I had read the book about ten years ago, and was about to give it to a writer acquaintance of mine, so thought I should re-read it before sending it on its way. I am glad I did. I had completely forgotten that the first half of the book is a snapshot-y memoir of the events and people that influenced his development as a writer, beginning back in his early childhood. It's very entertaining, and vivid, and reads a lot like a King novel. The middle chunk of the book is his advice, which, like King himself (I like to think), is straightforward, unpretentious, and occasionally wise.

Writing is a craft, he says, hence the subtitle. King takes all the pomposity and pretentiousness out of writing. Work at it, he says, and you'll get better. Read a lot, write a lot. Don't stop writing for more than one day in a row. It disconnects you from your story and you lose the thread. Avoid adverbs. Close the door of your writing room (if you have one) and don't let yourself get interrupted. And use "said" in your dialogue tags, since readers don't really read that word anyway. Basically: be smart, work hard, and don't get all fancy-pants on us.

There's some good advice on finding an agent and getting published, although a lot of it is technically outdated in a world in which we send emails rather than letters. But conceptually, it works. And there's plenty of thanks to his mother and wife for his support of his writing over many years. I couldn't help thinking, when he says for the fifth time that you have to close the door and go to your desk and write every single day without allowing interruptions, that it's fine and dandy to do that if you have a wife who's taking the kids to school and doing the wash and going grocery shopping and making dinner. Otherwise, it's not so easy to get to the nice, quiet, solo space every day. Virginia Woolf sure had it right. Also Judy Brady.

The last section of the book is about his near-fatal accident in 1999, when he was hit by a van while walking along the road near his home in Maine. He thought it might be the end of his writing career. Luckily for all of his fans (me included), it was not.

Monday, December 12, 2016

#37 An modern immigration story

I love a good immigrant story. And I've read many about Indian immigrants, Italian immigrants, Jewish immigrants. But this may be the first I've read about an African immigrant: Americanah by Chimamanda Ngozi Adichie.

Ifemelu, the narrator, is getting her hair braided in New Jersey, and telling us her story of her childhood in Nigeria, her arrival in America to go to college, and the years since. We also get excerpts from the blog she writes about life as a "Non-American Black" in which she explores Racial Disorder Syndrome (her term). The blog, and the book, are wonderfully written, finely observed, funny at times yet also sad, free of lectures and preaching, a truly individual story that is also universal. We also get the story of the man she left behind, Obinze, who has his own journey from Nigeria to London as an undocumented immigrant, and his eventual return to Lagos.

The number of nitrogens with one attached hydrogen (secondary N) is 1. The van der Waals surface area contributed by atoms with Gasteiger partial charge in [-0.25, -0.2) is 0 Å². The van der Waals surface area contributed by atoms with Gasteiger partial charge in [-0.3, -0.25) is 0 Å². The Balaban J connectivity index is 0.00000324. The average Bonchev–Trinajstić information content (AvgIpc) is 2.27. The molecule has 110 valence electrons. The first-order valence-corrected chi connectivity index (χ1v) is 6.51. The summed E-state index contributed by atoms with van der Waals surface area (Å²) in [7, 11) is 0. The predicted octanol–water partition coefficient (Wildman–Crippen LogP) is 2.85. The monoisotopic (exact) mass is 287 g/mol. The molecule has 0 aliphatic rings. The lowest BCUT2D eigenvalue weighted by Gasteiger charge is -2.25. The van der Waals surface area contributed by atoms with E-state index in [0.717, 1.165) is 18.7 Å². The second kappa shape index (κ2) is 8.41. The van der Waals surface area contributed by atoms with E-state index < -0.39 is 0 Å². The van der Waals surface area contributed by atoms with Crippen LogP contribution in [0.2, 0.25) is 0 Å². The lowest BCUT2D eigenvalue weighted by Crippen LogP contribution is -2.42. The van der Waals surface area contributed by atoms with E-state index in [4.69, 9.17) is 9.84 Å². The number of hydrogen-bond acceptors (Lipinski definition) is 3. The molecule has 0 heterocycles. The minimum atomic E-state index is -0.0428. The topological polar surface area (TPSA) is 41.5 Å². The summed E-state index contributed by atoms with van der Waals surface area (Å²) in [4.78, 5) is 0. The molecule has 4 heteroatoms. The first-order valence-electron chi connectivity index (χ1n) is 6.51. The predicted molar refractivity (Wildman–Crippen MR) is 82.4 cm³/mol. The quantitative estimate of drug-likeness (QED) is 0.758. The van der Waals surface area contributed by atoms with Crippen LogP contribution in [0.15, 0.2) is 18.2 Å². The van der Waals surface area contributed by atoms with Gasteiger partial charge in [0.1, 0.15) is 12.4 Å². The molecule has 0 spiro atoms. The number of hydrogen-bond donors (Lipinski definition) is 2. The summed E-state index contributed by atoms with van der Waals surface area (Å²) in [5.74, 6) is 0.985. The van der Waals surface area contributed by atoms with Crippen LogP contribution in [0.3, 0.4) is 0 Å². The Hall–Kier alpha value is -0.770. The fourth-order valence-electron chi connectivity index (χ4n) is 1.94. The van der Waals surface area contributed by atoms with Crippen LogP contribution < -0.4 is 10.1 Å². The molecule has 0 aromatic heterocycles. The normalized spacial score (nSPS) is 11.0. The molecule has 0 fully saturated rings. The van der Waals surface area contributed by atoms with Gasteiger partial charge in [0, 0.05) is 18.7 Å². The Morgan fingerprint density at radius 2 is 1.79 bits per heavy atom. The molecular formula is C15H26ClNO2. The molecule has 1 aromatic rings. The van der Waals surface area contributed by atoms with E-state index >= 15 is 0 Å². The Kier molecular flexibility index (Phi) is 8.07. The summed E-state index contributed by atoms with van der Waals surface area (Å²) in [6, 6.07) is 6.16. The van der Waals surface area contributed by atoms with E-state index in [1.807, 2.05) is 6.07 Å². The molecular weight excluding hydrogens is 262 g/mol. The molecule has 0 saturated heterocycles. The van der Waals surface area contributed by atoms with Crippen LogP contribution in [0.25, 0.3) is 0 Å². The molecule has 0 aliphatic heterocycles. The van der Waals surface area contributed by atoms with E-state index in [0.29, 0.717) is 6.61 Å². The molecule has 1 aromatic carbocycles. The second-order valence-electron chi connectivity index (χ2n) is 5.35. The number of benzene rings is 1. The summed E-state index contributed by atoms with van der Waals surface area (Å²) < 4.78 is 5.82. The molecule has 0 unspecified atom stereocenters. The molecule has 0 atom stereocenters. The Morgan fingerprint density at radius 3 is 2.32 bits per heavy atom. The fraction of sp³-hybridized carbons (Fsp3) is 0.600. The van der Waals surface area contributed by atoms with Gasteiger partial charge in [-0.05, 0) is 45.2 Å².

The story is beautifully written, with complex and fascinating characters, all of whom feel as real as the people you live with. My only complaint would be the back-and-forth to the hair braiding salon, which interrupts the flow of the very compelling story. I understand that Achebe wanted to contrast the narrators success in America with the difficult lives of the women in the hair salon--more stories of arrivals and their ability to adapt--but it felt distracting and unnecessary. But that's a minor quibble. Americanah is a marvelous, absorbing, and wonderful book that sticks with you for a long time.

Sunday, December 11, 2016

#36 A River Runs Through It

I knew it was a movie. And that it starred Brad Pitt. But I had no idea that the movie was based on a book--more a novella--by the author Norman Maclean, who I had never heard of. 

Maclean was a scholar, a revered professor at the University of Chicago who taught the Romantic poets and Shakespeare. When he retired in 1973, his children encouraged him to write the stories he liked to tell, many about growing up in Montana, his minister father, and fly fishing. This book, officially titled A River Runs Through It and Other Stories, was the first book of fiction published by the University of Chicago Press. 

The title story is beautifully written and completely absorbing, much of it about fly fishing and the relationships between two brothers and their minister father. The best way to describe it is to quote from an interview with Maclean in Esquire magazine from 1981:

Brad in the movie, young and gorgeous
"It is a story about Maclean and his brother, Paul, who was beaten to death with a gun butt in 1942. It is about not understanding what you love, about not being able to help. It is the truest story I ever read; it might be the best written. And to this day it won’t leave me alone."

In the same article, Maclean was quoted as saying:

"I thought for a while it was the writing that kept bringing it around. That’s the way it comes back to me: I hear the sound of the words, then I see them happen. I spent four hours one afternoon picking out three paragraphs to drop into a column I was writing about the book, and in the end they didn’t translate, because except for the first sentence—'In our family, there was no clear line between religion and fly-fishing'—there isn’t anything in it that doesn’t depend on what comes before it for its meaning."